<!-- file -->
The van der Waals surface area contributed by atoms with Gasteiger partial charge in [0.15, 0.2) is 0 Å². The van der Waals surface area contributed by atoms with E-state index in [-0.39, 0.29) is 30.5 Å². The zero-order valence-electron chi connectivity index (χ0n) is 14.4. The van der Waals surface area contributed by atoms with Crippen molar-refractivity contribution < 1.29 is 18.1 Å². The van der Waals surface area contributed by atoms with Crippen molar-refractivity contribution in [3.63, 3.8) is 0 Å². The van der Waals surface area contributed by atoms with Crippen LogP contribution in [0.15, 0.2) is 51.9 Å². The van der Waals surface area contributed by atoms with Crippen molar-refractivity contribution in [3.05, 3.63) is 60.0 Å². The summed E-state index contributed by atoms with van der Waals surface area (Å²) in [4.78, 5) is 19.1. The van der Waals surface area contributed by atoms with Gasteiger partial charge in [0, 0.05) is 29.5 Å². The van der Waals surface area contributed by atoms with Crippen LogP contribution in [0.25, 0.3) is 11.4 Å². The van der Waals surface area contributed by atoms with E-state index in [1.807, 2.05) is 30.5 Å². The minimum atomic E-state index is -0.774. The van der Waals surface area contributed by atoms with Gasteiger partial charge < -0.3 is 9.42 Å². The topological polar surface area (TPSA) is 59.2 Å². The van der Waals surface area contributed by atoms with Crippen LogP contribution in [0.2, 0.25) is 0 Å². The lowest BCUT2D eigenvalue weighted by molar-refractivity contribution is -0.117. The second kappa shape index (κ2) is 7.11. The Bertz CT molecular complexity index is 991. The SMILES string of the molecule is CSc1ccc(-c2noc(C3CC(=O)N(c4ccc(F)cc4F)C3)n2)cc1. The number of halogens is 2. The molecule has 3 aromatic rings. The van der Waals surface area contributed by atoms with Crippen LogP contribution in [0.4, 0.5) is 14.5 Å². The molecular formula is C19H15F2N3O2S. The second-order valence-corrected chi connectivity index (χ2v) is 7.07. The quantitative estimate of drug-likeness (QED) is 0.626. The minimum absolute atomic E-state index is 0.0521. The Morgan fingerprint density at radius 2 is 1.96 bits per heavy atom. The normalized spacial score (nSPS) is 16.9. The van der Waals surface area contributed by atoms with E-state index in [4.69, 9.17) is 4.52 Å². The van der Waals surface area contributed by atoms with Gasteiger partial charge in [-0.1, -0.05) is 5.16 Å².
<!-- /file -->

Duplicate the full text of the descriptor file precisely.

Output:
The van der Waals surface area contributed by atoms with Gasteiger partial charge in [0.15, 0.2) is 0 Å². The van der Waals surface area contributed by atoms with E-state index in [-0.39, 0.29) is 30.5 Å². The zero-order valence-electron chi connectivity index (χ0n) is 14.4. The van der Waals surface area contributed by atoms with Crippen molar-refractivity contribution < 1.29 is 18.1 Å². The van der Waals surface area contributed by atoms with Crippen molar-refractivity contribution in [3.63, 3.8) is 0 Å². The van der Waals surface area contributed by atoms with Crippen LogP contribution in [0.15, 0.2) is 51.9 Å². The van der Waals surface area contributed by atoms with Crippen molar-refractivity contribution in [3.05, 3.63) is 60.0 Å². The summed E-state index contributed by atoms with van der Waals surface area (Å²) in [4.78, 5) is 19.1. The van der Waals surface area contributed by atoms with Gasteiger partial charge in [0, 0.05) is 29.5 Å². The van der Waals surface area contributed by atoms with Crippen LogP contribution in [0.25, 0.3) is 11.4 Å². The van der Waals surface area contributed by atoms with E-state index in [1.807, 2.05) is 30.5 Å². The minimum atomic E-state index is -0.774. The van der Waals surface area contributed by atoms with Gasteiger partial charge < -0.3 is 9.42 Å². The topological polar surface area (TPSA) is 59.2 Å². The van der Waals surface area contributed by atoms with Crippen LogP contribution in [0.2, 0.25) is 0 Å². The lowest BCUT2D eigenvalue weighted by molar-refractivity contribution is -0.117. The second kappa shape index (κ2) is 7.11. The Bertz CT molecular complexity index is 991. The SMILES string of the molecule is CSc1ccc(-c2noc(C3CC(=O)N(c4ccc(F)cc4F)C3)n2)cc1. The number of halogens is 2. The molecule has 3 aromatic rings. The van der Waals surface area contributed by atoms with Crippen LogP contribution in [0.4, 0.5) is 14.5 Å². The molecular formula is C19H15F2N3O2S. The second-order valence-corrected chi connectivity index (χ2v) is 7.07. The quantitative estimate of drug-likeness (QED) is 0.626. The minimum absolute atomic E-state index is 0.0521. The Morgan fingerprint density at radius 2 is 1.96 bits per heavy atom. The normalized spacial score (nSPS) is 16.9. The van der Waals surface area contributed by atoms with E-state index in [4.69, 9.17) is 4.52 Å². The van der Waals surface area contributed by atoms with Gasteiger partial charge in [-0.1, -0.05) is 5.16 Å².